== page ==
Financial risk management and risk reporting

Corporate finance theory suggests that the value of an organization can be increased if its risk (the uncertainty of returns) is reduced.

Risk management approach

ISO standard 31000-2009 defines risk as the ‘effect of uncertainty on objectives’. Risk can present opportunities for or threats to objectives. An uncertainly that does not affect objectives cannot be a risk to those objectives.

Key questions to consider – Start the dialog

Management accountants must be aware of the overall approach of the organization to financial risk management, and be able to answer the following questions:

  • Has the organization properly articulated its management approach to threats and opportunities?
  • Hence, is there capacity to take certain risks?
  • If so, is there an appetite?
  • How much of this appetite can be delegated to the treasury function?

Figure 10: Approach to risk management

Approach to risk management
Risk management vs speculation

‘Speculation’ is the act of deliberately taking on risk or hedging a risk that you do not have. Opportunities consistent with the business strategy, commonly within strict limits (such as credit risk or liquidity risk in investing surplus funds) are acceptable. Anything else (inconsistent with the business strategy) is speculation. It should therefore be prohibited in corporate treasury as elsewhere.

Deliberate or inadvertent inaction is also considered speculation when policy would call for action. It too should be prohibited or strictly controlled within limits. For example, treasury operations might be entitled to disregard foreign-exchange positions passed to them if they are accepted as small and not of market size.

This approach does not prohibit the taking of financial risk. For example, increasing levels of debt (leverage) that make the financial structure riskier is a widely accepted approach to increasing shareholder returns. But such leverage should be decreased if either the business or its financing becomes more risky. (We have seen this happen widely since the global financial crisis.)

Risk management framework

Once a budgetary approach to treasury has been established, a risk management framework provides a mechanism to develop an overall approach to financial risks across the entire organization. It does so by creating the means to discuss, compare, evaluate and respond to these risks. It can be seen as a series of successive phases.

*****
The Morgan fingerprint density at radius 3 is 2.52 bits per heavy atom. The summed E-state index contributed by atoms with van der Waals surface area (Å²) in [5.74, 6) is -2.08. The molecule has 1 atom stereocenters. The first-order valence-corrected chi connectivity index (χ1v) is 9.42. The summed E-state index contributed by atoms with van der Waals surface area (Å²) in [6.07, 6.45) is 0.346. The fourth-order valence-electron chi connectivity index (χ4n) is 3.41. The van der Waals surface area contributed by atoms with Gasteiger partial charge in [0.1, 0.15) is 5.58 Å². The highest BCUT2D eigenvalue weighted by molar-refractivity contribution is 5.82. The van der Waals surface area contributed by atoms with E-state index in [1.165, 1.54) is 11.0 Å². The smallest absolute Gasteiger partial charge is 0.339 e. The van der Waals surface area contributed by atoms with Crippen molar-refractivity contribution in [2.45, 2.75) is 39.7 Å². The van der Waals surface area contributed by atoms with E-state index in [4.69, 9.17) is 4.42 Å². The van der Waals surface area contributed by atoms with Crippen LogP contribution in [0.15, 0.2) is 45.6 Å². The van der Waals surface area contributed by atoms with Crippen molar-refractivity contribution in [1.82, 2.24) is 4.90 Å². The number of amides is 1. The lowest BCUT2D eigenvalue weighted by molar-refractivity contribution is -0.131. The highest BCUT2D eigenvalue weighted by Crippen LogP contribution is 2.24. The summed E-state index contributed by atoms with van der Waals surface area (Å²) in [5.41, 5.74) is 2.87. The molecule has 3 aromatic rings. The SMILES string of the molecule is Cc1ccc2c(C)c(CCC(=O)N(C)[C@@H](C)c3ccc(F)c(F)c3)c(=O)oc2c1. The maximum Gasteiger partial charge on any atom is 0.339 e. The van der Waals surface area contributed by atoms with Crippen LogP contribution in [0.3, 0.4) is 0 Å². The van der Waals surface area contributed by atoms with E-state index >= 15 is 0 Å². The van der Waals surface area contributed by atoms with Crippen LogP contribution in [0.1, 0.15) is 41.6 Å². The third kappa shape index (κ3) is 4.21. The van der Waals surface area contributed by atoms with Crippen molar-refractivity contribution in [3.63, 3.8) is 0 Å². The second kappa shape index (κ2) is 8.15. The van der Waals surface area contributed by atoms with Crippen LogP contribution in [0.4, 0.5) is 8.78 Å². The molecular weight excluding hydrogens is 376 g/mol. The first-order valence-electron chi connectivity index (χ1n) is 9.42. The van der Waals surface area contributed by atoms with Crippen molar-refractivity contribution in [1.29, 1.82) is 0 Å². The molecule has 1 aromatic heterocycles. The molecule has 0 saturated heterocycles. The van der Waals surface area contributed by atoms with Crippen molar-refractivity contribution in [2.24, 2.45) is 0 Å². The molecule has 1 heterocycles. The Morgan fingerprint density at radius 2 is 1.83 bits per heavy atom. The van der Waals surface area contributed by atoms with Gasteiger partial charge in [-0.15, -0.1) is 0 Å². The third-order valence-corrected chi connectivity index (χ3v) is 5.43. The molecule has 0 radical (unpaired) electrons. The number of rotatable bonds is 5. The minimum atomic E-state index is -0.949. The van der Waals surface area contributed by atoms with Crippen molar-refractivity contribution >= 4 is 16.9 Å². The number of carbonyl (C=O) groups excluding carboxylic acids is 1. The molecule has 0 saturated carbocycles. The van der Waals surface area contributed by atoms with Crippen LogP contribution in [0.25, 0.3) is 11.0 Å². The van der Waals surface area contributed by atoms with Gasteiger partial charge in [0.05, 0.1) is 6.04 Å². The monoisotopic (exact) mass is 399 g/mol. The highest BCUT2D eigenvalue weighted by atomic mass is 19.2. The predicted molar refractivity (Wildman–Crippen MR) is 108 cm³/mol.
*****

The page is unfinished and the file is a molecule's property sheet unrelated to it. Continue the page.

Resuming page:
Figure 11: Risk management framework

Risk management framework

Figure 12: Enterprise Risk Management (ERM) Process

Enterprise Risk Management (ERM) Process Tool: Enterprise Risk
Risk heat maps

A risk heat map is a tool used to present the results of a risk assessment process visually and in a meaningful and concise way.

The heat map diagram below provides an illustration of how organizations can map probability ranges to common qualitative characterizations of risk event likelihood and a ranking scheme for potential impacts. They can also rank impacts on the basis of what is material in financial terms, or in relation to the achievement of strategic objectives.

Organizations generally map risks on a heat map using a ‘residual risk’ basis that considers the extent to which risks are mitigated or reduced by internal controls or other risk response strategies.

Figure 13: Risk heat map

Risk heat map Tool: Risk Heat Map
Risk reporting

Responsibility for the management of financial risk is often delegated to those responsible for treasury activities. These treasury activities must be included in the organization’s management information as well as, where material, to the market.

For each financial risk, there should be some measure of the risk and risk reduction.

Regular reports should:

  • Inform management of financial exposures outstanding both before and after any hedging
  • Demonstrate that treasury activity is within the policy authorized by the Board
  • Promote the concept of analysis and performance-measurement in treasury
  • Create a feedback mechanism that leads to improvements in efficiency and control.

Best-practice reporting should focus on accuracy, completeness, timeliness and materiality.

Table 6: Financial risk reporting

Financial risk reporting

Dashboard reporting is another tool for reporting the organization’s financial risks. This is a report which summarizes in one page the organization’s key risks/positions, with a brief commentary on any deviations. This is a particularly valuable tool for reporting to senior management. In the treasury domain, items on the dashboard may include:

  • Foreign exchange (FX) exposures (pre- and post-hedging)
  • FX volatilities
  • FX rates
  • Interest rates
  • Borrowing facility headroom
  • Cash positions
  • Credit-default swap prices
  • Funding developments.
Enterprise Risk Management

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